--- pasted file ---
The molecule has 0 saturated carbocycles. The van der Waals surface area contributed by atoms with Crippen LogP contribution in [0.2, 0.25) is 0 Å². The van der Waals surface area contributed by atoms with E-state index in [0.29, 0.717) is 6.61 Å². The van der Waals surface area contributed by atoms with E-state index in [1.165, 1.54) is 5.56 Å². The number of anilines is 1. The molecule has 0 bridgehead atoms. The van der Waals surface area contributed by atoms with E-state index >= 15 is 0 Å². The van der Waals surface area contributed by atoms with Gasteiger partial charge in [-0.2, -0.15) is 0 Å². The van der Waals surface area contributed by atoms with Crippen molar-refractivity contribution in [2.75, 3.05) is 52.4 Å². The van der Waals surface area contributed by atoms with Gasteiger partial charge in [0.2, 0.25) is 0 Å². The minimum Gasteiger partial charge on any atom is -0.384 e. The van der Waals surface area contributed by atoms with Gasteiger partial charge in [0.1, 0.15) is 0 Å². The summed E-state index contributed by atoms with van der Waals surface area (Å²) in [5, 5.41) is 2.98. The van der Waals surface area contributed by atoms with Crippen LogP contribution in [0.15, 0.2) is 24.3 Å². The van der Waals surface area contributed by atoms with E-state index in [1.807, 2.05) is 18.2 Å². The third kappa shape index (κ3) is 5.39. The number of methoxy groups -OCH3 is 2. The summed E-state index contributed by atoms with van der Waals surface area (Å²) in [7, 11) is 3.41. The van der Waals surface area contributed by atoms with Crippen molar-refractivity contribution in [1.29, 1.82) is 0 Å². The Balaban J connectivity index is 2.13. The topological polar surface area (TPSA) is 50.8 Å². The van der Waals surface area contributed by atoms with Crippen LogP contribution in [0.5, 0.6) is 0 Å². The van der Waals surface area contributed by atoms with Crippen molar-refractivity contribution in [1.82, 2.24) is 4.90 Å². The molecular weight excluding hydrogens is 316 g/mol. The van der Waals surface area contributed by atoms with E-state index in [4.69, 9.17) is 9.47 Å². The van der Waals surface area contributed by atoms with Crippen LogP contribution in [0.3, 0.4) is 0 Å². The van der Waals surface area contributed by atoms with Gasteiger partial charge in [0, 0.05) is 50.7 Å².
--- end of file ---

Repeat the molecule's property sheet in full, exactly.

The molecule has 0 saturated carbocycles. The van der Waals surface area contributed by atoms with Crippen LogP contribution in [0.2, 0.25) is 0 Å². The van der Waals surface area contributed by atoms with E-state index in [0.29, 0.717) is 6.61 Å². The van der Waals surface area contributed by atoms with E-state index in [1.165, 1.54) is 5.56 Å². The number of anilines is 1. The molecule has 0 bridgehead atoms. The van der Waals surface area contributed by atoms with E-state index >= 15 is 0 Å². The van der Waals surface area contributed by atoms with Gasteiger partial charge in [-0.2, -0.15) is 0 Å². The van der Waals surface area contributed by atoms with Crippen molar-refractivity contribution in [2.75, 3.05) is 52.4 Å². The van der Waals surface area contributed by atoms with Gasteiger partial charge in [0.2, 0.25) is 0 Å². The minimum Gasteiger partial charge on any atom is -0.384 e. The van der Waals surface area contributed by atoms with Gasteiger partial charge in [0.1, 0.15) is 0 Å². The summed E-state index contributed by atoms with van der Waals surface area (Å²) in [5, 5.41) is 2.98. The van der Waals surface area contributed by atoms with Crippen LogP contribution in [0.15, 0.2) is 24.3 Å². The van der Waals surface area contributed by atoms with E-state index in [1.807, 2.05) is 18.2 Å². The third kappa shape index (κ3) is 5.39. The number of methoxy groups -OCH3 is 2. The summed E-state index contributed by atoms with van der Waals surface area (Å²) in [7, 11) is 3.41. The van der Waals surface area contributed by atoms with Crippen molar-refractivity contribution in [1.29, 1.82) is 0 Å². The Balaban J connectivity index is 2.13. The topological polar surface area (TPSA) is 50.8 Å². The van der Waals surface area contributed by atoms with Crippen LogP contribution in [0.5, 0.6) is 0 Å². The van der Waals surface area contributed by atoms with Crippen molar-refractivity contribution in [1.82, 2.24) is 4.90 Å². The molecular weight excluding hydrogens is 316 g/mol. The van der Waals surface area contributed by atoms with E-state index in [4.69, 9.17) is 9.47 Å². The van der Waals surface area contributed by atoms with Crippen LogP contribution in [0.3, 0.4) is 0 Å². The van der Waals surface area contributed by atoms with Gasteiger partial charge in [0, 0.05) is 50.7 Å².